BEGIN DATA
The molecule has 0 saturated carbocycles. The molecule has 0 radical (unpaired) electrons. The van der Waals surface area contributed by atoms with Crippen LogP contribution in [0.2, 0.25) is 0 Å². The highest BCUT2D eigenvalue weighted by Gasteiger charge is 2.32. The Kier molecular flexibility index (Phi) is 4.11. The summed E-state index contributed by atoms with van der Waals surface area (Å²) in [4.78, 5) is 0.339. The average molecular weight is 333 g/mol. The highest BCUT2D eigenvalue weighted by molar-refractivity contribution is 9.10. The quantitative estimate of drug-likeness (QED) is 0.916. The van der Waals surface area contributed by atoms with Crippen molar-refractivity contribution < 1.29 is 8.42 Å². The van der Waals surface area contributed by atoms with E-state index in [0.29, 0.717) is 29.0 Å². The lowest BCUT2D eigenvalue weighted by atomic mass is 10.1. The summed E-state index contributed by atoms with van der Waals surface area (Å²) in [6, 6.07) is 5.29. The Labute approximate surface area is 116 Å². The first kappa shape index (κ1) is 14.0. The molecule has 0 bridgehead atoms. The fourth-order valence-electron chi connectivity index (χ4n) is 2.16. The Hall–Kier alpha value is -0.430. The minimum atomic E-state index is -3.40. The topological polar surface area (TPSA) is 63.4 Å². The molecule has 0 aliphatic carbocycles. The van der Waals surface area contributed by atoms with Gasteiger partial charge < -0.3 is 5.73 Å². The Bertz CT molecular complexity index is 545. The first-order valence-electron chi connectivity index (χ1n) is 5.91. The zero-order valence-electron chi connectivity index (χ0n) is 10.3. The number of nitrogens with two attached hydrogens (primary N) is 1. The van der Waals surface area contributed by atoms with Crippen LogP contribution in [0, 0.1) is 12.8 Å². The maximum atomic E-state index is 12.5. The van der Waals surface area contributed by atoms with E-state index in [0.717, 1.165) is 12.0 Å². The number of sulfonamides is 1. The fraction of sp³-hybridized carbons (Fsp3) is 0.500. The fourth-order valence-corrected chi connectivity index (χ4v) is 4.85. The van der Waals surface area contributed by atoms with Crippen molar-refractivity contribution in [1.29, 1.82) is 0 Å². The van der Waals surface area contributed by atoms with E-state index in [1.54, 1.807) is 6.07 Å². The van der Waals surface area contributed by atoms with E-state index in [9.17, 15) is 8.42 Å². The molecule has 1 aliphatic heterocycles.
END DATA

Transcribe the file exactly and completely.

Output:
The molecule has 0 saturated carbocycles. The molecule has 0 radical (unpaired) electrons. The van der Waals surface area contributed by atoms with Crippen LogP contribution in [0.2, 0.25) is 0 Å². The highest BCUT2D eigenvalue weighted by Gasteiger charge is 2.32. The Kier molecular flexibility index (Phi) is 4.11. The summed E-state index contributed by atoms with van der Waals surface area (Å²) in [4.78, 5) is 0.339. The average molecular weight is 333 g/mol. The highest BCUT2D eigenvalue weighted by molar-refractivity contribution is 9.10. The quantitative estimate of drug-likeness (QED) is 0.916. The van der Waals surface area contributed by atoms with Crippen molar-refractivity contribution < 1.29 is 8.42 Å². The van der Waals surface area contributed by atoms with E-state index in [0.29, 0.717) is 29.0 Å². The lowest BCUT2D eigenvalue weighted by atomic mass is 10.1. The summed E-state index contributed by atoms with van der Waals surface area (Å²) in [6, 6.07) is 5.29. The Labute approximate surface area is 116 Å². The first kappa shape index (κ1) is 14.0. The molecule has 0 bridgehead atoms. The fourth-order valence-electron chi connectivity index (χ4n) is 2.16. The Hall–Kier alpha value is -0.430. The minimum atomic E-state index is -3.40. The topological polar surface area (TPSA) is 63.4 Å². The molecule has 0 aliphatic carbocycles. The van der Waals surface area contributed by atoms with Gasteiger partial charge < -0.3 is 5.73 Å². The Bertz CT molecular complexity index is 545. The first-order valence-electron chi connectivity index (χ1n) is 5.91. The zero-order valence-electron chi connectivity index (χ0n) is 10.3. The number of nitrogens with two attached hydrogens (primary N) is 1. The van der Waals surface area contributed by atoms with Crippen LogP contribution in [0, 0.1) is 12.8 Å². The maximum atomic E-state index is 12.5. The van der Waals surface area contributed by atoms with E-state index in [0.717, 1.165) is 12.0 Å². The number of sulfonamides is 1. The fraction of sp³-hybridized carbons (Fsp3) is 0.500. The fourth-order valence-corrected chi connectivity index (χ4v) is 4.85. The van der Waals surface area contributed by atoms with Crippen molar-refractivity contribution in [1.29, 1.82) is 0 Å². The van der Waals surface area contributed by atoms with E-state index in [1.54, 1.807) is 6.07 Å². The van der Waals surface area contributed by atoms with E-state index in [9.17, 15) is 8.42 Å². The molecule has 1 aliphatic heterocycles.